SoftServe Targets $1bn as it Tackles Innovation Challenge
PAC has written several times about the return to prominence of mid-sized IT services providers, as buyers look for a more agile and personal touch in supporting their digital strategies.
This week we caught up with SoftServe, a 5,900-strong digital and application services provider, which can claim to be one of the fastest-growing examples of this new breed.
SoftServe’s numbers are certainly impressive. Revenue has been growing at an organic CAGR of more than 30% in recent years, and it is looking to expand from last year’s level of $250m to in excess of $1bn over the next five years. The company is currently adding a new developer to its ranks every hour, and expects its global headcount to top the 20,000 mark by 2023.
But what is perhaps more interesting is the way that the company has evolved from providing behind-the-scenes custom development for big technology providers, to supporting some highly strategic programmes at organisations in its target commercial sector markets.
The company may be best known as one of the cluster of Eastern bloc application services providers supplying highly technical but competitively priced development resources – a group that also includes EPAM and Luxoft. Founded in the Ukrainian city of Lviv in 1993, SoftServe won its first contract with General Electric one year later and as it grew, it shifted its corporate headquarters to the US and expanded its delivery centers into Poland.
Providing development support to ISVs still represents the largest chunk of the company’s revenue, but the fastest growing part of the business is its sales into commercial clients in sectors including healthcare, retail, financial services and media. The US accounts for the lion’s share of sales, but Europe – where the UK, DACH and Nordic territories are the key focus - is making rapid progress.
Chris Baker, SoftServe’s CEO, said that the company aims to position itself in the middle ground between the high end business advisory services of the big four, and the technology-centric propositions of the traditional IT services supplier community. A key part of SoftServe’s work is to challenge clients and in some cases, to stop them in their tracks. Baker says that sometimes prospects will reach out and ask for resources to support a particular project, but SoftServe will push back and question why they are doing it in the first place. The aim for SoftServe’s client-facing team is to work with the client to understand the business problem they are trying to address, rather than focusing on a particular technology solution.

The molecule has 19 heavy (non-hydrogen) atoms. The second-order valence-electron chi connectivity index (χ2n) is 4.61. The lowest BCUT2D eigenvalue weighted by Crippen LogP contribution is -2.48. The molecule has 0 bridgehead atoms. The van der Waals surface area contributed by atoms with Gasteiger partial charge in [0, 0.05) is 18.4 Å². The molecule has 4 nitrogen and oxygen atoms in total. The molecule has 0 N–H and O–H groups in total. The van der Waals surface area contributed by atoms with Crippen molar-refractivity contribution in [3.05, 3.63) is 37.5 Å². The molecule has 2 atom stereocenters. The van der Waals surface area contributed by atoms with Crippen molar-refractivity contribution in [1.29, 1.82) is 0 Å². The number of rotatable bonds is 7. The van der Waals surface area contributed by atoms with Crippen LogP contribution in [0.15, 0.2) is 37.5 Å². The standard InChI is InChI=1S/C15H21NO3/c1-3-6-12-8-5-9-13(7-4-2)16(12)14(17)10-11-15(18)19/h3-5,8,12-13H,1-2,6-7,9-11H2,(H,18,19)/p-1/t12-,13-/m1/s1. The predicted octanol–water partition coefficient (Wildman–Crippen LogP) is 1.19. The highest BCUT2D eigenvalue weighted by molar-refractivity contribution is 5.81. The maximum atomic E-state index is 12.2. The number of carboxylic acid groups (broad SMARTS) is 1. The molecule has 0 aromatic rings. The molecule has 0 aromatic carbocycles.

Virtually all of SoftServe’s new development projects begin with a design-thinking workshop, which are aimed at improving the efficiency and quality of new products and services, by (in Baker’s words) developing good ideas into great ones before starting the software development lifecycle. Baker said that the best conversation opener with prospects is to ask them how their innovation strategy is going, with many struggling to innovate at speed, to focus new development in the right areas or to measure the success of their efforts in a meaningful way. SoftServe has created a toolset to help customers manage and track innovation processes, which has been deployed by a major energy sector client and one of Europe’s largest banks, among others.
SoftServe is privately owned, and Baker says that one of the benefits of being able to operate away from the glare of the stock market is that it can take a longer-term view on issues such as which accounts or deals it pursues, and the key issue of skills development.
PAC heard from one of SoftServe’s European clients in the financial services sector this week, who cited the quality and depth of talent in the vendor’s ranks that was a key factor in selecting the vendor to support some early initiatives in blockchain. SoftServe says it invests two margin points of EBIT profitability into talent development, with Baker claiming that he spends more than half of his time on this topic. SoftServe has its own university in Lviv, which provides a free three-month course in tech development from which it cherry-picks the best talent (more than 5,000 individuals have been through this to date).
Once they have joined the company, developers are given the chance to work on a broad range of topics in order to keep them motivated and interested. As a result, the company’s staff attrition rate hovers at around the 13%-14% level, with Baker putting his peer group average at around 16%.
Baker is confident that SoftServe can continue on its current growth trajectory, although it is increasingly likely to consider acquisitions as a way to support this and perhaps to flesh out its industry domain expertise in its target vertical sectors. The company has an impressive enterprise client roster, although it will need to invest in raising its market profile in order to build on its footholds in these accounts and play a more prominent role in supporting their innovation agenda.
SoftServe has demonstrated an ability to win against some of the biggest brands in the sector, and its biggest competitive threat will come from those IT services vendors that are most successful in melding the design thinking approach of their digital wins with their deep industry domain expertise and scale: Accenture, Capgemini, TCS, Wipro etc. It will be interesting to see if SoftServe can retain its culture, edge and approach as it rises up to the next level.